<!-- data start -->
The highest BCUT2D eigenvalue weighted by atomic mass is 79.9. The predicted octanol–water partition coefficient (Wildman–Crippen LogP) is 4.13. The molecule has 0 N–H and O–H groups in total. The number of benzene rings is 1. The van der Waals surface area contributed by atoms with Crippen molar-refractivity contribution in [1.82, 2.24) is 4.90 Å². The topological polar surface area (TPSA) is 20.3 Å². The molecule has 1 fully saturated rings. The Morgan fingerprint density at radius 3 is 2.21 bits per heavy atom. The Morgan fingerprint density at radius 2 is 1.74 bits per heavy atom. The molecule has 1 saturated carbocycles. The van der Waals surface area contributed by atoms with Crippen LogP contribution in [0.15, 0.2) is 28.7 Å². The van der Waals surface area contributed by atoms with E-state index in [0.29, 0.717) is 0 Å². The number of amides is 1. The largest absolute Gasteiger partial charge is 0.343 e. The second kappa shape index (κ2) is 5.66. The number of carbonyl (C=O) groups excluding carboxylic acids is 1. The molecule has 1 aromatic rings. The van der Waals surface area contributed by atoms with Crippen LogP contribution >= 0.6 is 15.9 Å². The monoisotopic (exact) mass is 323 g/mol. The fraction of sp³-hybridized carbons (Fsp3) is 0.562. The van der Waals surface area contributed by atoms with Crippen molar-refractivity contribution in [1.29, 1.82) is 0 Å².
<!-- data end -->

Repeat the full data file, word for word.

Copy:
The highest BCUT2D eigenvalue weighted by atomic mass is 79.9. The predicted octanol–water partition coefficient (Wildman–Crippen LogP) is 4.13. The molecule has 0 N–H and O–H groups in total. The number of benzene rings is 1. The van der Waals surface area contributed by atoms with Crippen molar-refractivity contribution in [1.82, 2.24) is 4.90 Å². The topological polar surface area (TPSA) is 20.3 Å². The molecule has 1 fully saturated rings. The Morgan fingerprint density at radius 3 is 2.21 bits per heavy atom. The Morgan fingerprint density at radius 2 is 1.74 bits per heavy atom. The molecule has 1 saturated carbocycles. The van der Waals surface area contributed by atoms with Crippen LogP contribution in [0.15, 0.2) is 28.7 Å². The van der Waals surface area contributed by atoms with E-state index in [0.29, 0.717) is 0 Å². The number of amides is 1. The largest absolute Gasteiger partial charge is 0.343 e. The second kappa shape index (κ2) is 5.66. The number of carbonyl (C=O) groups excluding carboxylic acids is 1. The molecule has 1 aromatic rings. The van der Waals surface area contributed by atoms with Crippen LogP contribution >= 0.6 is 15.9 Å². The monoisotopic (exact) mass is 323 g/mol. The fraction of sp³-hybridized carbons (Fsp3) is 0.562. The van der Waals surface area contributed by atoms with Crippen molar-refractivity contribution in [1.29, 1.82) is 0 Å².